NTEU has produced a set of slides for members which summarise the Government's Budget plans for higher education and research.
It is a long document that has developed since the Budget announcements as the NTEU analyses have been rolling out and we have been talking with members on campuses.
Members are welcome to use the file to communicate about the Budget, but please attribute to NTEU. The slide set will continue to be
Mid-year university enrolment is now open. Year 12 students are about to fill out tertiary education preferences. But what fees will they be paying come 2016 and what will they have to pay in interest on a HELP loan?
These are the questions tens of thousands of Australian families are asking. Over the weekend there were several media reports of Year 12 students expressing their concerns about the extreme rise in the cost of undertaking a university degree if the Abbott Government’s higher education Budget changes are adopted by
2 JUNE 2014
Pyne’s “Age of Inequity” for higher education
NTEU analysis released today shows the Government’s proposed changes to higher education funding and ...
NTEU Media Release
NTEU analysis released today shows that the Abbott Government is shifting debt and costs away from the government and onto students.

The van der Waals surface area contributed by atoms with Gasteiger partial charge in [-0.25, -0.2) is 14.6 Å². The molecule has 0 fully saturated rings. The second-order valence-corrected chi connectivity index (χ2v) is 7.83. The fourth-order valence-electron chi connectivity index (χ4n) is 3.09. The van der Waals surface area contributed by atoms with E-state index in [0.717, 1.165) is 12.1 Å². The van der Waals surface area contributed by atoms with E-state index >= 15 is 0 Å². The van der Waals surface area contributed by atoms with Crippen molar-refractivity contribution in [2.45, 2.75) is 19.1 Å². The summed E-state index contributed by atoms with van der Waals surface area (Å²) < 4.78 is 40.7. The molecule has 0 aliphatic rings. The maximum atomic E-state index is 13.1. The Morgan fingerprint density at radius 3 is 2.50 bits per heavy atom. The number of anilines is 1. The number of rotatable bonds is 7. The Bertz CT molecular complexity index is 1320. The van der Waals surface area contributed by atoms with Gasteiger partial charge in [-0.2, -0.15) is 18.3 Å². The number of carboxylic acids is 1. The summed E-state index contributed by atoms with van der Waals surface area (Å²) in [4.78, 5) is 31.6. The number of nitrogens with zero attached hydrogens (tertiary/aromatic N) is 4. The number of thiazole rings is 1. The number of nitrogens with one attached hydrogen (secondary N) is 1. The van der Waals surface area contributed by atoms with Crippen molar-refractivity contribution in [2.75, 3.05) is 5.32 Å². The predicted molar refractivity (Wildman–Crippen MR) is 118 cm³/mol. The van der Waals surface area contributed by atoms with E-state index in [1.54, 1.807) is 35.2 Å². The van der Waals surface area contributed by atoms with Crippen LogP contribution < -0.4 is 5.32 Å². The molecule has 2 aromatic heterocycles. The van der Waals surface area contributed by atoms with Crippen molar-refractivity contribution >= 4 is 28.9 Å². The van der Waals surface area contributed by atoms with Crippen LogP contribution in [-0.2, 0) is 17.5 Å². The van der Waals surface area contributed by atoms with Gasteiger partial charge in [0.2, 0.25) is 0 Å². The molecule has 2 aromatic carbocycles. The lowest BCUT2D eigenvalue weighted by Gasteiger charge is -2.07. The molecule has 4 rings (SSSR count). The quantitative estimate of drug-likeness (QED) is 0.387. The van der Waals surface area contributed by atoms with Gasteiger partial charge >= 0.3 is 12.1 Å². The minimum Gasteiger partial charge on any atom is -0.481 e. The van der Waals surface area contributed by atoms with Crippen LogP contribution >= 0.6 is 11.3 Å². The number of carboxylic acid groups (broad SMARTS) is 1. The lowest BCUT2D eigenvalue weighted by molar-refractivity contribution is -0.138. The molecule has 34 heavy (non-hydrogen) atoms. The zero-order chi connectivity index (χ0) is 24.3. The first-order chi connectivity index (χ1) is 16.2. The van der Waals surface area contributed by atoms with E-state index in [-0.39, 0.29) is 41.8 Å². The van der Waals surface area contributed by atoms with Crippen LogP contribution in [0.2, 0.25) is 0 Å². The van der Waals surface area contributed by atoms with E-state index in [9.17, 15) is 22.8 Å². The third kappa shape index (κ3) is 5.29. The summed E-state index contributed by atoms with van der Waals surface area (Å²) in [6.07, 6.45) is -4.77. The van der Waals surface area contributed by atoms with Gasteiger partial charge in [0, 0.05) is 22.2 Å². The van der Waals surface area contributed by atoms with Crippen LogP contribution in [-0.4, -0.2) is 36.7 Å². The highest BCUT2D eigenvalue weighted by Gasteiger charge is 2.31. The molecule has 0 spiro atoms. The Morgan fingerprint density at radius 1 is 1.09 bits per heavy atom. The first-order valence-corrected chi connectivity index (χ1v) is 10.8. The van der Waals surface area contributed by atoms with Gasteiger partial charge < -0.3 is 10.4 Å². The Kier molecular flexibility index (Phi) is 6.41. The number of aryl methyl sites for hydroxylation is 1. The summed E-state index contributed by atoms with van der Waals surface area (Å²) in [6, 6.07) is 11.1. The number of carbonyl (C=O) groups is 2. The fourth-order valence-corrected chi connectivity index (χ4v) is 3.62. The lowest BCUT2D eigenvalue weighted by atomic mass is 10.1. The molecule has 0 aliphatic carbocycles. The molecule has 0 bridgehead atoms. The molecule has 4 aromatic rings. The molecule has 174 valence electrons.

Crucially, it shows that the level of debt students will owe the government will exceed the Australian government’s net debt sometime in the early 2020s as a result of their higher education changes.
NTEU National President, Jeannie Rea said this was cost shifting on a grand
NTEU research released today shows the impact increased university fees will have on students.
The research also includes predictions of how far fees will rise under the new arrangements as ...
NTEU analysis (downlaod copy below) of the new funding and regulatory arrangements for higher education concludes that:
- a minimum average increase in university tuition fees of at least 33% just to compensate for reductions in government funding and the introduction of new student funded scholarship scheme,
- the lifting of the cap on university fees could see the tuition fees for some degrees reach or exceed $100,000 especially in degrees like medicine, law, engineering and management and commerce,
- the introduction of interest on HELP debts is highly inequitable because students from disadvantaged backgrounds will not be in a position to pay their fees upfront,
- the changes to HELP are especially unfair for students who elect to take career breaks which means there is strong bias against female graduates, and
- the size and cost of servicing students loans will be the equivalent of a second
Don’t expect better student learning and staff working conditions by emulating the US university system
Education Minister Pyne claims that he wants to deregulate the Australian university system to improve innovation and quality through outright competition. While he cites the United States higher ...